Organ concertos by George Frideric Handel( )

4 editions published in 1998 in 3 languages and held by 367 WorldCat member libraries worldwide

Scarlatti sonatas by Domenico Scarlatti( )

7 editions published between 1976 and 1988 in 3 languages and held by 321 WorldCat member libraries worldwide

English mad songs and ayres by Julianne Baird( )

5 editions published in 1992 in English and Undetermined and held by 295 WorldCat member libraries worldwide

Pièces de clavecin by Antoine Forqueray( )

20 editions published between 1970 and 2003 in 3 languages and held by 291 WorldCat member libraries worldwide

Harpsichord music of Frescobaldi by Girolamo Frescobaldi( )

7 editions published between 1990 and 1991 in No Linguistic content and Undetermined and held by 291 WorldCat member libraries worldwide

Flute concertos by Carl Philipp Emanuel Bach( )

3 editions published in 1999 in English and No Linguistic content and held by 257 WorldCat member libraries worldwide

Songs of Mozart by Wolfgang Amadeus Mozart( )

2 editions published between 1993 and 2010 in German and held by 255 WorldCat member libraries worldwide

Go from my window by Colin Tilney( )

3 editions published between 1994 and 2010 in No Linguistic content and German and held by 221 WorldCat member libraries worldwide

Angels of antiquity music from the Middle Ages to the Age of Enlightenment( )

2 editions published in 1997 in Latin and held by 218 WorldCat member libraries worldwide

The six English suites by Johann Sebastian Bach( )

4 editions published between 1993 and 2009 in No Linguistic content and Undetermined and held by 214 WorldCat member libraries worldwide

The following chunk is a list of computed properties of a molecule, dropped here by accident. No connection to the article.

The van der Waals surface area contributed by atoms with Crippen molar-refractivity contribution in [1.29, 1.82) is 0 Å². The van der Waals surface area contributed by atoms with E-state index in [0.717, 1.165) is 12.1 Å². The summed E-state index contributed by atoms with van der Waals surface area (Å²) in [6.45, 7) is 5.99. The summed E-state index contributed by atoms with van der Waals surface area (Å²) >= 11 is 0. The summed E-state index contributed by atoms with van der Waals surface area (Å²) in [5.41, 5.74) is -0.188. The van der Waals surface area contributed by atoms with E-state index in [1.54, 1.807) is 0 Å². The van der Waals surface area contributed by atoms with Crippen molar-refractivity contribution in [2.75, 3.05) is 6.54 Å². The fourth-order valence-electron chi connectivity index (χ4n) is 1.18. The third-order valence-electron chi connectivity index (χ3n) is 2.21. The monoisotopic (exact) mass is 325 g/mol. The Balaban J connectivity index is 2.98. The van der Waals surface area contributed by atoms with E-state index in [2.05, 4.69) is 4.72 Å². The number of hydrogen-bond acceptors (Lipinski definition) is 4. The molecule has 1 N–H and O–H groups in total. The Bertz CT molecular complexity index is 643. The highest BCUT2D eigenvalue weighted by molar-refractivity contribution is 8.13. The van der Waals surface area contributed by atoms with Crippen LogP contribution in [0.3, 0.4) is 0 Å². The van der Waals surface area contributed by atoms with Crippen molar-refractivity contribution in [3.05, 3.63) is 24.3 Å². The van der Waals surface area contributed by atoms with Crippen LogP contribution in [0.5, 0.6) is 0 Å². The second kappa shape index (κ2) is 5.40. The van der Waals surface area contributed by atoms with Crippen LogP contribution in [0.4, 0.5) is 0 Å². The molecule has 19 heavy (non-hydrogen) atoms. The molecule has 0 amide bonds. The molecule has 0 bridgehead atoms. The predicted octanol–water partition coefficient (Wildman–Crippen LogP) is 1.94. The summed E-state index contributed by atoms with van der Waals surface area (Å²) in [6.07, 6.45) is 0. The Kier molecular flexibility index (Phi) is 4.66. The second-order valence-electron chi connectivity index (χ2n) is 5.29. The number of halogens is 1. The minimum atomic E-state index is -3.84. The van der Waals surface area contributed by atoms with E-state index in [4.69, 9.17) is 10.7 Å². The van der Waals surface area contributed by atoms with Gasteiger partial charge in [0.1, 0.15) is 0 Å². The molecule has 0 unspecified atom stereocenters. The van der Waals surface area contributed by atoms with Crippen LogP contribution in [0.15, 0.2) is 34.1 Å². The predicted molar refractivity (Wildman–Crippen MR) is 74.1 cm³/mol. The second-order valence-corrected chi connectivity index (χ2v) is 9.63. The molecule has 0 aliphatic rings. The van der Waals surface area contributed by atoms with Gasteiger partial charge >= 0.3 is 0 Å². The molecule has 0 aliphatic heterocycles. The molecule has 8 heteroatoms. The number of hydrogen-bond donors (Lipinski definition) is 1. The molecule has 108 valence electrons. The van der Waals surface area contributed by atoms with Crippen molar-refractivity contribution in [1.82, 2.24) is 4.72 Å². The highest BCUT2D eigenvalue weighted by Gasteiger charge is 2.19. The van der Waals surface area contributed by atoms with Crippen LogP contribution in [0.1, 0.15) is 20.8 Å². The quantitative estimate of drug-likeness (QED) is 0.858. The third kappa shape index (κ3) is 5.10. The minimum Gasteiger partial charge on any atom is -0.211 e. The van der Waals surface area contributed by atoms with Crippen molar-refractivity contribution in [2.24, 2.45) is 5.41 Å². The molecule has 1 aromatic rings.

Organ concertos. Music for the royal fireworks by George Frideric Handel( )

3 editions published in 1998 in No Linguistic content and German and held by 192 WorldCat member libraries worldwide

Ladders to heaven 16 late sonatas by Domenico Scarlatti( )

5 editions published between 2000 and 2010 in 3 languages and held by 185 WorldCat member libraries worldwide

A Dorian portrait featuring selections from the Dorian catalog( )

3 editions published between 1991 and 2010 in No Linguistic content and English and held by 185 WorldCat member libraries worldwide

Six sonatas for violin & harpsichord by Johann Sebastian Bach( )

2 editions published between 2001 and 2010 and held by 177 WorldCat member libraries worldwide

Messiah complete by George Frideric Handel( )

6 editions published between 1972 and 2006 in English and German and held by 176 WorldCat member libraries worldwide

Canti amorosi by Nigel Rogers( Recording )

13 editions published between 1972 and 2013 in 3 languages and held by 164 WorldCat member libraries worldwide

The six sonatas for violin & harpsichord by Johann Sebastian Bach( )

2 editions published between 2000 and 2010 and held by 161 WorldCat member libraries worldwide

Suiten für Cembalo (1720) Lessons for harpsichord (1720) by George Frideric Handel( Recording )

7 editions published in 1974 in No Linguistic content and Undetermined and held by 152 WorldCat member libraries worldwide

Sonata for violone by Giovanni Battista Costanzi( )

11 editions published in 1970 in No Linguistic content and Undetermined and held by 145 WorldCat member libraries worldwide

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  Kids General Special  
Audience level: 0.45 (from 0.39 for Angels of ... to 0.70 for Sonata for ...)

WorldCat IdentitiesRelated Identities
Alternative Names
Colin Tilney British harpsichord player

English (29)

German (9)

Italian (9)

French (2)

Latin (2)